# Does entropy apply to Newton's First Law or does “acted upon” always require an external factor?

First law: Every body remains in a state of rest or uniform motion (constant velocity) unless it is acted upon by an external unbalanced force. This means that in the absence of a non-zero net force, the center of mass of a body either remains at rest, or moves at a constant speed in a straight line.

Doesn't the law of increasing entropy affect all objects though, since they are all in the closed system of the universe at large, and therefore they are all subject to slowing down, regardless of the containing medium, given enough time?

I guess what I'm curious is, can there ever be a body that will remain at uniform motion or uniform rest given that entropy must increase?

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Yes, it will (in the classical picture) continue forever, even with its entropy increasing, the entropy increase just means that some of the potential energy within the body will turn into heat (=kinetic energy), however the center of mass motion is unaffected. Entropy increase says nothing about slowing down, rather the opposite.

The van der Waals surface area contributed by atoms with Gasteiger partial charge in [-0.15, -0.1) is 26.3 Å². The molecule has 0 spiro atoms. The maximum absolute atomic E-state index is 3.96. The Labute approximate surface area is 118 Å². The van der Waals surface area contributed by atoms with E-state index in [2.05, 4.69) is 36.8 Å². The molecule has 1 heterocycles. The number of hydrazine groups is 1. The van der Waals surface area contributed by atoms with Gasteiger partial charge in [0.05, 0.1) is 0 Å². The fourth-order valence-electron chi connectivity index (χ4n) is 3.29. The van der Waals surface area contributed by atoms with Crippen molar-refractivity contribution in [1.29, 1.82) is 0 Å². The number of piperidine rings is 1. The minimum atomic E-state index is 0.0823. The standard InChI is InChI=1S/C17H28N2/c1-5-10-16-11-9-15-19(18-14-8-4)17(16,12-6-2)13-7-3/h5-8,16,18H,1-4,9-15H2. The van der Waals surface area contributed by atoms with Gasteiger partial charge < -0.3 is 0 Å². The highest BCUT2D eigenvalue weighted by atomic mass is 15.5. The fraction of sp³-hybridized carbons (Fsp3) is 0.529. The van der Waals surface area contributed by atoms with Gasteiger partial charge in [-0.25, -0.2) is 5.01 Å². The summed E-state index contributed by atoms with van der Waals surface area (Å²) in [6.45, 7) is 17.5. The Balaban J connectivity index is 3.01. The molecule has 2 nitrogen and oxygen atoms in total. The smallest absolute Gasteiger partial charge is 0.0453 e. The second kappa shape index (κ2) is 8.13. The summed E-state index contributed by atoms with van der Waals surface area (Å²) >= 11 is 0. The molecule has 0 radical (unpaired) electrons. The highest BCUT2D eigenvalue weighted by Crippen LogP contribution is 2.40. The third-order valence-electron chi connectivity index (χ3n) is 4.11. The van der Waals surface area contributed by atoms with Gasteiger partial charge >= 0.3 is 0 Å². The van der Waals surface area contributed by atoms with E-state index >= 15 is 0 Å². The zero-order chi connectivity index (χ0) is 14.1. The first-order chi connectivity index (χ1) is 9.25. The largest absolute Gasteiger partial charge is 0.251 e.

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@kakemonsteret, "the entropy increase just means that some of the potential energy within the body will turn into heat (=kinetic energy)" ??? totally wrong! – user1355 Feb 1 '11 at 16:27
@sb1 WHAT is wrong. – Holowitz Feb 1 '11 at 16:28
Yes it does, "Entropy is a thermodynamic property that is a measure of the energy not available for useful work in a thermodynamic process," -wik – Holowitz Feb 1 '11 at 16:31
@sb1 No, you are confused, ideal gases dont exist – Holowitz Feb 1 '11 at 16:43
How exactly do you want to increase the entropy of anything, without converting potential energy into kinetic ? That is impossible – Holowitz Feb 1 '11 at 16:52
@kakemonsteret: No: the entropy of a closed system must always either increase or remain constant. The Second Law reads $\Delta S \geq 0$, not $\Delta S > 0$. In particular, a system in equilibrium maintains constant entropy. – Jerry Schirmer Feb 1 '11 at 16:11